Wendi Winters, 65, of Edgewater, Md., was an editor and community reporter for the Capital Gazette, where she wrote weekly columns, hundreds of feature articles and oversaw editing of the local’s special editions.
The mother of four dedicated more than two decades of her career to community journalism, spotlighting local youth in her “Teen of the Week” columns, pointing out little-known but charming attractions in Maryland in her “Off Limits” series and covering the arts scene in Anne Arundel County and beyond.
No matter was too provincial, no event too pedestrian and no neighbor too ordinary for Winters to notice in her weekly dispatches. She featured an elderly couple retiring after a half-century of running a local diner and made an abandoned missile site sound like a worthy Saturday afternoon jaunt.
Winters made the mundane marvelous. It was all important because it was her community. It was the place she raised her four children and saw some of them become Naval officers. It was the place where her father, a Naval Academy graduate, met and proposed to her mother. And it was the place she started over with a new career and passion.
Winters spent the first part of her work life in the fashion industry as a public relations consultant and executive for New York City firm, including the boutique firm she founded in 1981, Wendi Winters Public Relations, according to her LinkedIn page.
For nearly a decade, Winters organized fashion shows, advertising and publicity campaigns for clients such as JC Penney’s, Sears Roebuck & Company and Gimbels.
But after moving to Maryland, she made a career change and began freelancing locally for more than a dozen Baltimore and Washington-area publications, writing about fashion, the arts and local community events. She used the skills she earned promoting fashion to shoot her own photos, film her own video and become a one-woman multimedia machine.
Winters’s body of work earned her local journalism awards and endearing the 6-foot tall writer with the mop of curly, red hair to the community.
“Everyone in the city knew Wendi Winters. She was at every event,” said Annapolis Mayor Gavin Buckley. His spokeswoman Susan O’Brien said Winters, who she knew for at least 25 years, was a fixture at city parades and celebrations.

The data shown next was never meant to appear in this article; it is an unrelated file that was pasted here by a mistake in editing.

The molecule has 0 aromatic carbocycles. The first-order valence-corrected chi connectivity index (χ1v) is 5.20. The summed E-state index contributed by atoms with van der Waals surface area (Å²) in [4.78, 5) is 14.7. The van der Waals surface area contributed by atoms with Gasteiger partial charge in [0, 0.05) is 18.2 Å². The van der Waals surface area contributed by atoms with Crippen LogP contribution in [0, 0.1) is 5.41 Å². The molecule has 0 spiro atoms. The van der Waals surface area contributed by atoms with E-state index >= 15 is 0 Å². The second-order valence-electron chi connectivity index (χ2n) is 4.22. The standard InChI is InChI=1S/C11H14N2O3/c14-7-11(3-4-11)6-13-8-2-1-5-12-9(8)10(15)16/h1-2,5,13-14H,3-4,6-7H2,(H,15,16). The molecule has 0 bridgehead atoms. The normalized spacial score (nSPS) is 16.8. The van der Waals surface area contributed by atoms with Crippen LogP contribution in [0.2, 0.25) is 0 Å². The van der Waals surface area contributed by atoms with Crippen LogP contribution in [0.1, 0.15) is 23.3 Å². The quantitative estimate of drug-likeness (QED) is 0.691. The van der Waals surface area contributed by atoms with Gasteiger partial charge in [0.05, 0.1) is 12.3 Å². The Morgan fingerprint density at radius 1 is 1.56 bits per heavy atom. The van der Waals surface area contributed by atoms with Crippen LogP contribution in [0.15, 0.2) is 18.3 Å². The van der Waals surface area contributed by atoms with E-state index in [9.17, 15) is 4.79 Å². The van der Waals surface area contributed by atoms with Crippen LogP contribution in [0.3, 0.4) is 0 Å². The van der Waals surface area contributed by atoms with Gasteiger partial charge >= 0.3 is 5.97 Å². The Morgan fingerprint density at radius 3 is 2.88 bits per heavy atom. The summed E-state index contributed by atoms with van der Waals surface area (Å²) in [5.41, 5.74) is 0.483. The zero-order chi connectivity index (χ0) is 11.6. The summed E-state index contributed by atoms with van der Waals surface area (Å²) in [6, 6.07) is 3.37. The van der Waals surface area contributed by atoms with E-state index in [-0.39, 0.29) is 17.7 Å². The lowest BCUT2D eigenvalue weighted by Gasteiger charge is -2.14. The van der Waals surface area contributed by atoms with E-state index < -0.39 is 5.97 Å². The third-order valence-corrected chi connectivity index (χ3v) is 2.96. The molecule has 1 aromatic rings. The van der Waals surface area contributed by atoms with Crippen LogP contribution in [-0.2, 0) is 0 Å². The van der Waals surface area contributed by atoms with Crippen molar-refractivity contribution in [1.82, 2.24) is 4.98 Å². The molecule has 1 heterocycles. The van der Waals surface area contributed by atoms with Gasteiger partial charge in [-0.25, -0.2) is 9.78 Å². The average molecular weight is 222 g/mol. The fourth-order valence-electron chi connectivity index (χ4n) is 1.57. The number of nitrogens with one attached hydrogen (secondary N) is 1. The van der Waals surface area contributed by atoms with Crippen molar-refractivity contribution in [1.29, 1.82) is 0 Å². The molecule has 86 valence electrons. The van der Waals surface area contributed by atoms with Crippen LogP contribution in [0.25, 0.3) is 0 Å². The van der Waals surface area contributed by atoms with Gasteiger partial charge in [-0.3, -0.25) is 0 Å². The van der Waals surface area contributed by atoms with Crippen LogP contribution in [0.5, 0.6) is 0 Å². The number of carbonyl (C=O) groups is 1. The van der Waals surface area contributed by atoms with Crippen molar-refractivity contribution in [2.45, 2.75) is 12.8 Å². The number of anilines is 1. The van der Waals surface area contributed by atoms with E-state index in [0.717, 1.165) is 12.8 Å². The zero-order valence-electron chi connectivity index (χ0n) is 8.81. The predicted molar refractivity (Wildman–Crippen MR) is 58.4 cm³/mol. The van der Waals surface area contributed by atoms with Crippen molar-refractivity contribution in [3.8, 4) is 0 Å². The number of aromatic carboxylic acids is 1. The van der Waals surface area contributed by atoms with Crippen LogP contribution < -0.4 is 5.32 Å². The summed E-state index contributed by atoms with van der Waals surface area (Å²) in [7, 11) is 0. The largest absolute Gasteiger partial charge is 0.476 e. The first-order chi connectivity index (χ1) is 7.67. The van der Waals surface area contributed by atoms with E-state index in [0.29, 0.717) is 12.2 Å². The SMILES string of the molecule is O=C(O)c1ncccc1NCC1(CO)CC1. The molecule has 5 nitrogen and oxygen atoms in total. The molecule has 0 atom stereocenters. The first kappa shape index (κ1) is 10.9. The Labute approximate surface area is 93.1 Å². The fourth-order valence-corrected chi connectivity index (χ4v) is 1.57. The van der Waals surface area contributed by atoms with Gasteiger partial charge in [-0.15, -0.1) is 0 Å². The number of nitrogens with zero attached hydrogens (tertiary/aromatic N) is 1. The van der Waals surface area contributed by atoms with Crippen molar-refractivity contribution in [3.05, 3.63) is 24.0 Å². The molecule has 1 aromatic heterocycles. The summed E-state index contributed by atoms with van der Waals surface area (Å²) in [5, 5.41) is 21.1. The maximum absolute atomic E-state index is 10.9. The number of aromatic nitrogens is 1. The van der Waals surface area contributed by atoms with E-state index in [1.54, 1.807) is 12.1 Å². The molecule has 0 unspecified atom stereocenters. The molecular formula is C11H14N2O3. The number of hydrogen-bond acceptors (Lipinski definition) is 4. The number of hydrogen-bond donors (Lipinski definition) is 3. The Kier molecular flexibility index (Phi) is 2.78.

After 11 years of freelancing for the Capital Gazette, she became a full-time staff writer at the newspaper in 2013 and an editor in 2016, according to various publication websites containing her work biography.
Winters was deeply embedded in the Annapolis community, where she was known for organizing a “P.R. Bazaar,” an annual event designed to connect the public and local groups to members of the press in a small group setting. Winters and her family hosted the most recent “Meet the Press” event in April at her local church, where it had taken place for several years, according the web announcements of the event.
In résumé sites and biographies, Winters said she wrote 275 to 350 feature articles annually. She said she was a Girl Scout leader and church youth adviser at her local Unitarian Universalist Church.
One of four daughters, Winters was born in San Diego to the late U.S. Navy Cmdr. Leigh Cosart Winters and Dorothy Breuninger Winters, a Capitol Hill secretary, said a 2009 obituary for her mother in the Alexandria Gazette Packet. She grew up in Northern Virginia and earned a fine arts bachelor’s degree in fashion design from Virginia Commonwealth University. She also was a fashion student at the Tobe-Coburn School for Fashion Careers.
Winters was never too far removed from Navy life. She married a military officer and son of another naval commander in 1987, a wedding announcement in the New York Times said. Three of her adult children, Winters Leigh Geimer, Phoenix Winters Geimer and Montana Geimer, currently serve in the U.S. Navy, and either graduated or teach at the Naval Academy, where her father became an officer in 1940.
Winters’s youngest daughter, Summer Leigh Geimer, graduated from Annapolis High School in 2015, where she participated in the Naval Junior Reserve Officers' Training Corps with the intention of following her siblings into service. It is a family tradition, she told the Gazette when she was featured in the “Teen of the Week” column.
In the article, the then-17-year-old Geimer credited her mother for having succeeded in high school and never letting her give up on anything.
“She loved her kids. She loved her job,” said O’Brien, the mayor’s spokeswoman.
The family did not respond to interview requests but Winters’s friends flooded social media, pleading for her to reassure them she was alive.
Clarence Williams contributed to this report.